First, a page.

Maybe I need to elaborate more here. When I was in IT, I saw the maturation of computer technologies. Actually, I designed systems to automate as much workflow as possible. Therefore, things used to require many people and lots of intervention can be automated hence reduce head count. Workers then started to loose their territories due to the replacement of workflow by computers and led to many layoffs. Also, when one was doing things all manually would empower his/her work. Technologies reduce the empowerment and autonomy of workers. An example in IT is to use networking management systems to automate software upgrade. I can package a service pack to push to all the workstations in the network during off hours, therefore, my technicians will be loosing their territory (installing service packs manually) and eventually many of them will be eliminated. The existence of the remaining techs will be a lot less significant because the company can do automation now. I have observed a huge difference between interfacing with IT geeks and with nursing staffs. While IT always stresses on efficiency, nursing stresses on introducing more and more unnecessary policies (work). I believe the mentality plays a big part in it and the most obvious one is "fear". Maybe more work means more secure?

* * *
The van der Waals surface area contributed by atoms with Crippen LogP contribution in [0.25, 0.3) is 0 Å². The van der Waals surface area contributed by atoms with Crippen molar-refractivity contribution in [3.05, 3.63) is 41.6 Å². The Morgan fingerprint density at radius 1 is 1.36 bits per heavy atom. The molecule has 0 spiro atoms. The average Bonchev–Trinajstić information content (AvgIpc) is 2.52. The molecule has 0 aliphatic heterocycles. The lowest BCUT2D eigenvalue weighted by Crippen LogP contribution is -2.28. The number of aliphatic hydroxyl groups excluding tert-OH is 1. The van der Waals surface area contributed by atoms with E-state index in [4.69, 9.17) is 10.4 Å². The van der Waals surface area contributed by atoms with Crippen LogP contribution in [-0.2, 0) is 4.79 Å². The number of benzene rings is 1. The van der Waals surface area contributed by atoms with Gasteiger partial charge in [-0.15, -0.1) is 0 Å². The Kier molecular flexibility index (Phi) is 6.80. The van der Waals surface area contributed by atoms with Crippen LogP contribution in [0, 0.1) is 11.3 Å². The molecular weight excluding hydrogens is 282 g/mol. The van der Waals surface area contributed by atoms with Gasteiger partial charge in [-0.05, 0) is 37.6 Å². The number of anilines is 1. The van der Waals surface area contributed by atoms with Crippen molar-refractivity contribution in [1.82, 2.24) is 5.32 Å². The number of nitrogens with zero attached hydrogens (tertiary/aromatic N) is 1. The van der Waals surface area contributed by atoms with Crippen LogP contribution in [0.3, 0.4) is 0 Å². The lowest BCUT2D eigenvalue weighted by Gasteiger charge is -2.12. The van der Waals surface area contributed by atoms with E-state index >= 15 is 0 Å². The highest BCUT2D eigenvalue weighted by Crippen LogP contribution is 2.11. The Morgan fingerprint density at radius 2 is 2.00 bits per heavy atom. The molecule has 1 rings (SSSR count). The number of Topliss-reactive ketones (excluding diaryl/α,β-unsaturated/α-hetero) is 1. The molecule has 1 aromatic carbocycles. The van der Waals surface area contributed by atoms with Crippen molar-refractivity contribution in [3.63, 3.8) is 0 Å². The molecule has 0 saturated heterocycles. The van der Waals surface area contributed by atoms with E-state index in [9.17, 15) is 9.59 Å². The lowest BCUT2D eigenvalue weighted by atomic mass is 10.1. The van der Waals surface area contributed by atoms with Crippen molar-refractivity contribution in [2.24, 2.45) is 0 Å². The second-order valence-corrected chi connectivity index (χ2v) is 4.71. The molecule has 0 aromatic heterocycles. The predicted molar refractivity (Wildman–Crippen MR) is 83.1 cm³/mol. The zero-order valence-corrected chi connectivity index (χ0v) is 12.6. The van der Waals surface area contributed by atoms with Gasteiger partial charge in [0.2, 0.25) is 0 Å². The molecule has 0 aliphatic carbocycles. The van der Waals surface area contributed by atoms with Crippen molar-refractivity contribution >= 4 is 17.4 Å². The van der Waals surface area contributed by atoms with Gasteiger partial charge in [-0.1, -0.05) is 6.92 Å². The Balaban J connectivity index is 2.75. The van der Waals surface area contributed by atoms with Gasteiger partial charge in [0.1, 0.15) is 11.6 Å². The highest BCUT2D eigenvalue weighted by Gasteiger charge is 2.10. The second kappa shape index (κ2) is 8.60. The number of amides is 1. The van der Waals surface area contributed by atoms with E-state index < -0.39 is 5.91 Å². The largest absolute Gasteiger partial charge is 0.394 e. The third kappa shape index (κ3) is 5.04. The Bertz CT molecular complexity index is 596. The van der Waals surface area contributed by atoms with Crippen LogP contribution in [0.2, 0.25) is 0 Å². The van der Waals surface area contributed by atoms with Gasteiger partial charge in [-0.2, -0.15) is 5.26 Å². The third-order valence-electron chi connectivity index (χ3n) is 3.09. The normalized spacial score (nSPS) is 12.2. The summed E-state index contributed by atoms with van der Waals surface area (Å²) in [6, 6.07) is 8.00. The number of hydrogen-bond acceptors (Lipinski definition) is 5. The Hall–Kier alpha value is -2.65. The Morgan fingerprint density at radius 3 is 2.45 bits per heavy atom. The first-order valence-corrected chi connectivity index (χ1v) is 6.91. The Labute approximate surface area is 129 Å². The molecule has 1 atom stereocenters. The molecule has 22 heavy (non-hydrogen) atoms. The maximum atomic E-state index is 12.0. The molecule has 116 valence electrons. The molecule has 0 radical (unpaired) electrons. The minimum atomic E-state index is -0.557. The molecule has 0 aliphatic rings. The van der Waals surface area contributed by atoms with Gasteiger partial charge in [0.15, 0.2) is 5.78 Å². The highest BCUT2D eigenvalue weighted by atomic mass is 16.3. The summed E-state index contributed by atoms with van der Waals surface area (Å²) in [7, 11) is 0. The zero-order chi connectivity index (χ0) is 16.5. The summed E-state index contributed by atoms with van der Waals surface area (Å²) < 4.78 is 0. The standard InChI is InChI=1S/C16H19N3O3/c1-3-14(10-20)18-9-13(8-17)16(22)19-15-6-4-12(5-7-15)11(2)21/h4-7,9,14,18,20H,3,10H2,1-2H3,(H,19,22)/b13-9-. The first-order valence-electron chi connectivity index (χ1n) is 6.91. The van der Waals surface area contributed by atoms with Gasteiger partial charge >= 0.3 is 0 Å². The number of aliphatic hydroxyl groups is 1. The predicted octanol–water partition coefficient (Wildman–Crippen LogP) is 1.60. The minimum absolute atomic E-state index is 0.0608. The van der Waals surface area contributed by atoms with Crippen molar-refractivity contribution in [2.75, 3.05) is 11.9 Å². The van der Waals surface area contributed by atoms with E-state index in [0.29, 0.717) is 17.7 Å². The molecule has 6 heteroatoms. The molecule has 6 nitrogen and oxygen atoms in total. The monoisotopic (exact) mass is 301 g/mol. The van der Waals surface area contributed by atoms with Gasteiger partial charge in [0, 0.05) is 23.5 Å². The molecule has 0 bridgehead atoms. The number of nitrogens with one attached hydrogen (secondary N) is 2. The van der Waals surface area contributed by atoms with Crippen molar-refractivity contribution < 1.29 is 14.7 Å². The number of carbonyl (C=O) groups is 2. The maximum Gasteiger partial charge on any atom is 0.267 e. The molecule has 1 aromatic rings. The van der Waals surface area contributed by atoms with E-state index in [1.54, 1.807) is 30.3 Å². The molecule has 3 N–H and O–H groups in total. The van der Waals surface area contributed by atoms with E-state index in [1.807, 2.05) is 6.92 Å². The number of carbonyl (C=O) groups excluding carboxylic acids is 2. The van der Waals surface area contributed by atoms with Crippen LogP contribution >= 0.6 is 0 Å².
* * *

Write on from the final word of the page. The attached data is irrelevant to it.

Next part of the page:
I hope I have not offended anyone here.
  10. by   IMustBeCrazy
    Quote from AC439